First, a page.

• In one possible embodiment, the circuitry operates to transmit data at a 1200 bit per second rate, which is a widely available international data transmission standard. Using this transmission rate allows the systems described herein to transmit a kilobyte in roughly 6-7 seconds (including header information and any of various handshaking algorithms required), and allowing a 300 byte file to be transmitted in about two seconds or less. In certain embodiments, about 150 bytes of data are typically transferred at a time, allowing for about a single second of data transfer. Larger or smaller files require a proportional amount of time for data transmission. To allow larger files to be transferred in a shorter time, higher data transmission speeds can be implemented, such as 2400 bps, 4800 bps, 9600 bps, or the like, using full or half duplex modes of operation. An example of half duplex transmission circuitry is described below in conjunction with FIG. 18.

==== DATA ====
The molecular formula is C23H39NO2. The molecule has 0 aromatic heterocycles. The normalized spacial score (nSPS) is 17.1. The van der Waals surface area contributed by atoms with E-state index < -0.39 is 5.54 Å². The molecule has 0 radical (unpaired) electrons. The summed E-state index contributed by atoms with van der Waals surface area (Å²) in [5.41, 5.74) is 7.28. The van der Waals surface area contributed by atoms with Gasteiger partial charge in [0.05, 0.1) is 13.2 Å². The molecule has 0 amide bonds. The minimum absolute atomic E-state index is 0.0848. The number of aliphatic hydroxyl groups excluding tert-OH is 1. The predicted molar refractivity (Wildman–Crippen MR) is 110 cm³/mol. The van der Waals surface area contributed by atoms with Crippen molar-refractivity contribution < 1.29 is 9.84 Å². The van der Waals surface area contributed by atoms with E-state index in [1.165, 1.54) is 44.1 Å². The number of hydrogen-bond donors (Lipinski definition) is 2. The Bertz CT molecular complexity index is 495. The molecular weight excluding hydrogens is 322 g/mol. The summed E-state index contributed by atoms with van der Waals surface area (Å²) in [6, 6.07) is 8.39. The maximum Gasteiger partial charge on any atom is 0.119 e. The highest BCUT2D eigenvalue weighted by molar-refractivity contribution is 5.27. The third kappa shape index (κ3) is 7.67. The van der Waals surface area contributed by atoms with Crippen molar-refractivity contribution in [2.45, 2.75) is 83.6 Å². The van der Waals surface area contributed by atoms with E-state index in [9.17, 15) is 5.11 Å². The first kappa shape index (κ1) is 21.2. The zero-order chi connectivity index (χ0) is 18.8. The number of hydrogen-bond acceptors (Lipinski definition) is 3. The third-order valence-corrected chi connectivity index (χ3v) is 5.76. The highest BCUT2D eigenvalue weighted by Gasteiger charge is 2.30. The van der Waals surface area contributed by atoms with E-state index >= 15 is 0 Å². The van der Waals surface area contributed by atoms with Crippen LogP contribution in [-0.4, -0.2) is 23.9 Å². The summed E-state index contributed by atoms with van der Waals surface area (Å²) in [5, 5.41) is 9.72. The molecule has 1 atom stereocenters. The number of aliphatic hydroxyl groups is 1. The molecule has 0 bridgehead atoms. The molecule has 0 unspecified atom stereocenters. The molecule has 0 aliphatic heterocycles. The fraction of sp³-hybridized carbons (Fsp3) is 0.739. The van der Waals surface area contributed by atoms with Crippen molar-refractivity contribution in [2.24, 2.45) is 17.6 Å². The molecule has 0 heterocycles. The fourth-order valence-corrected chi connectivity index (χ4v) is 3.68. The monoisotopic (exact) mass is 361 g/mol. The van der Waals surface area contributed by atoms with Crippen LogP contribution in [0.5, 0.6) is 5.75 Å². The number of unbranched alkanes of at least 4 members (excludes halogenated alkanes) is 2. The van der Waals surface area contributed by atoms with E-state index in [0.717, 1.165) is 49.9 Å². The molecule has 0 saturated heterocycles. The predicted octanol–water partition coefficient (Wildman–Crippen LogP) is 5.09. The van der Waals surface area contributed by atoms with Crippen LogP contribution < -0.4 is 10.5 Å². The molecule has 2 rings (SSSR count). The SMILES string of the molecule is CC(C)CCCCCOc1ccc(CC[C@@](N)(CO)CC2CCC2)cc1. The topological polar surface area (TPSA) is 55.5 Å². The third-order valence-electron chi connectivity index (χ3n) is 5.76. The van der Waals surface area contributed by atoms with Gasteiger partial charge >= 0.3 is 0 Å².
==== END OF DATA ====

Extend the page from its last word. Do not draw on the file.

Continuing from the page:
• FIG. 14 illustrates a further specific embodiment of circuitry 1400 useable to implement aspects of the present disclosure. The circuitry 1400 can be implemented, for example, in the device 500 shown in FIGS. 5-7 or the other devices 800 and 1000 shown in FIGS. 8-11, as shown in the circuitry of FIGS. 12A and 12B. Alternately, and similar to the circuitry of FIG. 13, above, the circuitry 1400 can be implemented in a cellular telephone, personal digital assistant, or other handheld or portable electronics.
  • The circuitry 1400 generally includes a programmable circuit 1402, a USB connector 1404, nonvolatile memory 1406, infrared transceiver 1408, speaker 1410, receiver 1412, and a wired connector 1414. The circuitry also generally can include power circuitry 1416 and indicator LEDs 1418. Operation of these components is described in greater detail below.